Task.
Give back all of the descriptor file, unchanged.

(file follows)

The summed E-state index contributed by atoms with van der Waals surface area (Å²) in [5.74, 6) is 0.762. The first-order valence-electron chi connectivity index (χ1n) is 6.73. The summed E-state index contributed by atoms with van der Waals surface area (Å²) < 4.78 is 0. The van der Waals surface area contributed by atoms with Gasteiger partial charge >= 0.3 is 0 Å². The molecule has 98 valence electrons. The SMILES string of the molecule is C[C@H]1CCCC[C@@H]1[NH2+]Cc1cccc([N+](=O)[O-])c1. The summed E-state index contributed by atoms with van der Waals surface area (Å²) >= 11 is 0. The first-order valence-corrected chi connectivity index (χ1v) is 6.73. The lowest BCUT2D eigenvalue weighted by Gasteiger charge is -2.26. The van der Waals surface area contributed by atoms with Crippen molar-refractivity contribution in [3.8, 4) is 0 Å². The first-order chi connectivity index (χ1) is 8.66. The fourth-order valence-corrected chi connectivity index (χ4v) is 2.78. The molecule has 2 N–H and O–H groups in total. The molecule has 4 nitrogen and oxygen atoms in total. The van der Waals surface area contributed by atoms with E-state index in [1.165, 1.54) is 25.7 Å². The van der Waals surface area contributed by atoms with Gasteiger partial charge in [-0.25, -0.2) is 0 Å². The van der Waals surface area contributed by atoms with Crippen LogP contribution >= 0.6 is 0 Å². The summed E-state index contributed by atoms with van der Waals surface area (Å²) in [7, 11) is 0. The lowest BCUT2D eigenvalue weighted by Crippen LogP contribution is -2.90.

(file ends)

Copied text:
The summed E-state index contributed by atoms with van der Waals surface area (Å²) in [5.74, 6) is 0.762. The first-order valence-electron chi connectivity index (χ1n) is 6.73. The summed E-state index contributed by atoms with van der Waals surface area (Å²) < 4.78 is 0. The van der Waals surface area contributed by atoms with Gasteiger partial charge >= 0.3 is 0 Å². The molecule has 98 valence electrons. The SMILES string of the molecule is C[C@H]1CCCC[C@@H]1[NH2+]Cc1cccc([N+](=O)[O-])c1. The summed E-state index contributed by atoms with van der Waals surface area (Å²) >= 11 is 0. The first-order valence-corrected chi connectivity index (χ1v) is 6.73. The lowest BCUT2D eigenvalue weighted by Gasteiger charge is -2.26. The van der Waals surface area contributed by atoms with Crippen molar-refractivity contribution in [3.8, 4) is 0 Å². The first-order chi connectivity index (χ1) is 8.66. The fourth-order valence-corrected chi connectivity index (χ4v) is 2.78. The molecule has 2 N–H and O–H groups in total. The molecule has 4 nitrogen and oxygen atoms in total. The van der Waals surface area contributed by atoms with E-state index in [1.165, 1.54) is 25.7 Å². The van der Waals surface area contributed by atoms with Gasteiger partial charge in [-0.25, -0.2) is 0 Å². The van der Waals surface area contributed by atoms with Crippen LogP contribution >= 0.6 is 0 Å². The summed E-state index contributed by atoms with van der Waals surface area (Å²) in [7, 11) is 0. The lowest BCUT2D eigenvalue weighted by Crippen LogP contribution is -2.90.